Facebook’s new privacy options make it easier for business users to show different personal information to business contacts and personal friends. However, users will have to be willing to navigate the new privacy options to divide their personal information between their professional and personal contacts.
Although not difficult, Facebook’s new privacy options require time to set up.
To do this, Facebook users will have to divide friends into sublists and being willing to modify privacy settings for each of their Facebook posts and updates.
Doing these things can allow your Facebook account to show your personal information in different ways to different types of contacts on the social network.
Facebook’s new privacy controls primarily allow people to keep business contacts from viewing personal posts and friends from viewing what they discuss with professional contacts on Facebook.
Facebook’s goal of maintaining separate business and personal profiles on the social network will be accomplished with new privacy settings that allow updates to be shown to “Everyone,” “Friends,” or “Friends of Friends.”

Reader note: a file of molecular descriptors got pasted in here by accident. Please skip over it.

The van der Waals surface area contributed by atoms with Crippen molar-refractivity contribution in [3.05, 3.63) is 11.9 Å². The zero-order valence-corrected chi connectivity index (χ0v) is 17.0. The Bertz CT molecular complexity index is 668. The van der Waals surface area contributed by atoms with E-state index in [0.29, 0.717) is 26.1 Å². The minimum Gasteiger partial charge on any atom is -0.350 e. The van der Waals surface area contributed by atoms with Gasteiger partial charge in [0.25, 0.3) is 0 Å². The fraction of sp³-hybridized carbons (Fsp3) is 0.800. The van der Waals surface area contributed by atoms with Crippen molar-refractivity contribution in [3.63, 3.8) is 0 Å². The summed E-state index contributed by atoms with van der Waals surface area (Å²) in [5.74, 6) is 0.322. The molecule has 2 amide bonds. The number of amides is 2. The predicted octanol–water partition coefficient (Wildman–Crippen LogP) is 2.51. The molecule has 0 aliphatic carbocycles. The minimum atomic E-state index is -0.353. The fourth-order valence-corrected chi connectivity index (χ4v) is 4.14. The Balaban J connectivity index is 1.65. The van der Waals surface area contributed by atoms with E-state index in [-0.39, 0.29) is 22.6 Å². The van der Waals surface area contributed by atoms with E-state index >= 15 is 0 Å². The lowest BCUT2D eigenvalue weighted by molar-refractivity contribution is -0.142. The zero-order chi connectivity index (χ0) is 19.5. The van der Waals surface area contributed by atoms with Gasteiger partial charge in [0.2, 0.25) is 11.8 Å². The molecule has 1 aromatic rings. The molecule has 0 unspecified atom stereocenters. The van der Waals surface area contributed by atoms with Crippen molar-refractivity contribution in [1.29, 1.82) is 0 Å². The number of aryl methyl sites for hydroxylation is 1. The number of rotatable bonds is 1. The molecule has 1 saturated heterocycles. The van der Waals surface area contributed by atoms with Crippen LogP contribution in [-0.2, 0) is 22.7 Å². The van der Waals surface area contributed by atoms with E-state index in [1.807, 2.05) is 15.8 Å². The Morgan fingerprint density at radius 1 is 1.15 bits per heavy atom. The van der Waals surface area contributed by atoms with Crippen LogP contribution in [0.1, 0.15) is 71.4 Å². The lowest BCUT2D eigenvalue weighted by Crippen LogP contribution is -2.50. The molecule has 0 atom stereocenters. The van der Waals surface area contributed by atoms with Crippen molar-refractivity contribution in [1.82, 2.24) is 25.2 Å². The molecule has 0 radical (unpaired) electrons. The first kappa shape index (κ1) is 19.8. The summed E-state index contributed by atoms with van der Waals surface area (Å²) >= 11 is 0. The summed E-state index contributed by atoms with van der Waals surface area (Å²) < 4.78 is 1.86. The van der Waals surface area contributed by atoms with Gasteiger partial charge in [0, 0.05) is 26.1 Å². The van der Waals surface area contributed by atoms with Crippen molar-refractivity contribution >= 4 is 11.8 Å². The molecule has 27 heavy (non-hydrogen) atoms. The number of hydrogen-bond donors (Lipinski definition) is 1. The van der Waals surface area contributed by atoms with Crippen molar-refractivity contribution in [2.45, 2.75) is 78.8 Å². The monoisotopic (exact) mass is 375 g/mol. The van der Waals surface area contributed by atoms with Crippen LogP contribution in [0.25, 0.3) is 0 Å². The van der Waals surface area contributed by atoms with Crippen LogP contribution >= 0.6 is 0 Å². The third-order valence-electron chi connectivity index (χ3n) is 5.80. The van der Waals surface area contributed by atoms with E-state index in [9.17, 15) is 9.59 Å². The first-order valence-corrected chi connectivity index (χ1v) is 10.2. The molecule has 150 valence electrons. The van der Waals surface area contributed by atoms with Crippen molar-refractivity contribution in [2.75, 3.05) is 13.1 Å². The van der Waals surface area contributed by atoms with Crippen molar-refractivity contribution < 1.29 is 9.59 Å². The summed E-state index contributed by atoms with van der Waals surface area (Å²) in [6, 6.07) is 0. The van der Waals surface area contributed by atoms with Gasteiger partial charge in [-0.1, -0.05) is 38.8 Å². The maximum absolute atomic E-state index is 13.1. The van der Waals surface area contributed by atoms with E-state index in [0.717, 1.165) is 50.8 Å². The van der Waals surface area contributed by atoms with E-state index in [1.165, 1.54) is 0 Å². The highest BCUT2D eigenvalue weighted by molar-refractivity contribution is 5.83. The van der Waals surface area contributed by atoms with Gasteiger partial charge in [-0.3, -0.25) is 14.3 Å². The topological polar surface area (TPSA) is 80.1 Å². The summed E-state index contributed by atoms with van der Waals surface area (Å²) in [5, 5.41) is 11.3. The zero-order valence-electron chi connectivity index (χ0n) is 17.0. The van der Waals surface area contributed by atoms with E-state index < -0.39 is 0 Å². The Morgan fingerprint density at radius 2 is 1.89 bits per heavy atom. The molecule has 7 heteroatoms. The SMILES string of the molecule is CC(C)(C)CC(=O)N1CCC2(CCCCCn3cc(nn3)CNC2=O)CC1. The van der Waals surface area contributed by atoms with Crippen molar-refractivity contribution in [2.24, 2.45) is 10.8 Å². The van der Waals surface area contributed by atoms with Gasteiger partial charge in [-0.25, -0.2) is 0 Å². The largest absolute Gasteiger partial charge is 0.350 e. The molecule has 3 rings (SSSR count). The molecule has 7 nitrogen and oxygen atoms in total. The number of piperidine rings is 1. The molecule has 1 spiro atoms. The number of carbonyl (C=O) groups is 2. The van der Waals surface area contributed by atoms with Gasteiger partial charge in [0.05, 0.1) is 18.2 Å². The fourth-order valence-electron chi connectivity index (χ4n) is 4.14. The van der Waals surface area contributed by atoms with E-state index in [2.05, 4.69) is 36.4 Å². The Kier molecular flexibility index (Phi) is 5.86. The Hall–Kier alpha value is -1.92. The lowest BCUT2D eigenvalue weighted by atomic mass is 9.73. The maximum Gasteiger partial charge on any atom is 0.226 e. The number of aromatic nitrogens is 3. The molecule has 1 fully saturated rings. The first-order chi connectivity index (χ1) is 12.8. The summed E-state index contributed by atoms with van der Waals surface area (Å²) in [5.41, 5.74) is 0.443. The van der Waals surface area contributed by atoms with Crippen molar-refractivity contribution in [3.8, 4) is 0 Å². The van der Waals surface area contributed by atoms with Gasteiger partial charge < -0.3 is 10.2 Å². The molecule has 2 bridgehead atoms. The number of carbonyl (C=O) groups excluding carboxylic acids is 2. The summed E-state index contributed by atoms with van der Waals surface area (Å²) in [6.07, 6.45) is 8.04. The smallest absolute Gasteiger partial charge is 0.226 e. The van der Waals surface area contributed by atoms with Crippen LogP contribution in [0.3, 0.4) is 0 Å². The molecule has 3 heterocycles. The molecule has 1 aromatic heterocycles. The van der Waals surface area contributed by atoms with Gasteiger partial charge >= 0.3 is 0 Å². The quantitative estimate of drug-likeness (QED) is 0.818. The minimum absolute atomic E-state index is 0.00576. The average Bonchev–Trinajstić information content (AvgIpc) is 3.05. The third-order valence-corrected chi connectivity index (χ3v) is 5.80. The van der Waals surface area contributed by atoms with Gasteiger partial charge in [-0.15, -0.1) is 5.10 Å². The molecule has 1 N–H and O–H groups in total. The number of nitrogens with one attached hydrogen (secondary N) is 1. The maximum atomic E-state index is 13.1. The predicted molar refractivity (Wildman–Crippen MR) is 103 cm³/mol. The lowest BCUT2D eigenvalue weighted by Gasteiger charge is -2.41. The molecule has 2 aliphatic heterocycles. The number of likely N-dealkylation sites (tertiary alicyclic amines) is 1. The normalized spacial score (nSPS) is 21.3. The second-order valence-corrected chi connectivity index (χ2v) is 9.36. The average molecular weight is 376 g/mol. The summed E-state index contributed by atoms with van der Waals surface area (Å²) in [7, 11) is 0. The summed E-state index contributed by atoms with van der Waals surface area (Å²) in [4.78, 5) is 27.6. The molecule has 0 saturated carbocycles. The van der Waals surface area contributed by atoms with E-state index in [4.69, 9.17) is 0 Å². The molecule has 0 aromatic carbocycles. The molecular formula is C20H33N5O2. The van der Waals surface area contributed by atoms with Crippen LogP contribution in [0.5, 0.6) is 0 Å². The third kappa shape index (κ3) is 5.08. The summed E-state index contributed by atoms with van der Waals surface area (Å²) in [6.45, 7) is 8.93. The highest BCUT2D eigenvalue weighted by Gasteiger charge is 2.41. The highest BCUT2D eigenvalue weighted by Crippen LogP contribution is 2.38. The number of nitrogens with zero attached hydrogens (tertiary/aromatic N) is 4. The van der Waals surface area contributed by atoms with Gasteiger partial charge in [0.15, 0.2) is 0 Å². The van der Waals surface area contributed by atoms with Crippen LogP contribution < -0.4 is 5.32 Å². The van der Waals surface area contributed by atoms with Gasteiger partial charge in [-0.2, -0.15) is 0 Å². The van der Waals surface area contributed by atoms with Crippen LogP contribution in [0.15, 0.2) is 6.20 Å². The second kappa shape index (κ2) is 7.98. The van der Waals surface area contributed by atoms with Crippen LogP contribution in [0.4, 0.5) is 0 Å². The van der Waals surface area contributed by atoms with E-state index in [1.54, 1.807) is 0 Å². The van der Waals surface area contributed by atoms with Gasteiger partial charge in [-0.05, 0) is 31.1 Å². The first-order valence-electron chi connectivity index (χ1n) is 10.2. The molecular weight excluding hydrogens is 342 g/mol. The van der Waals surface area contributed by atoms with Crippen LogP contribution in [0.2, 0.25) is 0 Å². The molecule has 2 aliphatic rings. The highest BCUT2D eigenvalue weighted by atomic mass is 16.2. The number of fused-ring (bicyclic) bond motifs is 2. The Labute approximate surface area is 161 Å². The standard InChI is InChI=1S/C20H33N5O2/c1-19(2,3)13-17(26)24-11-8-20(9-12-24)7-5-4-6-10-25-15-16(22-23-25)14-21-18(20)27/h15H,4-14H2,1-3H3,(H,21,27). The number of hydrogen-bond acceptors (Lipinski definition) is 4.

Facebook also has a “customize” option that allows an update to be shown (or not) to specific people or groups. The same update can include some people and deny others, as users choose.
The possible end to these growing privacy controls could, unfortunately, be additional layers of complexity and setting up your Facebook account, which could lead to fewer people using the controls and undermining the idea of Facebook privacy even further, but that remains to be seen.
Facebook’s new privacy tools are not a total solution to user privacy.
If users want total separation between their business and personal Facebook profiles, they need to create individual Facebook accounts for both business and professional use.
Also Facebook power users should expect some overlap between their business and professional lists. In addition, some people will inevitably forget to modify the share options for updates and posted information will mistakenly go out to everyone when it was really meant for one group or the other.
Source: PC World.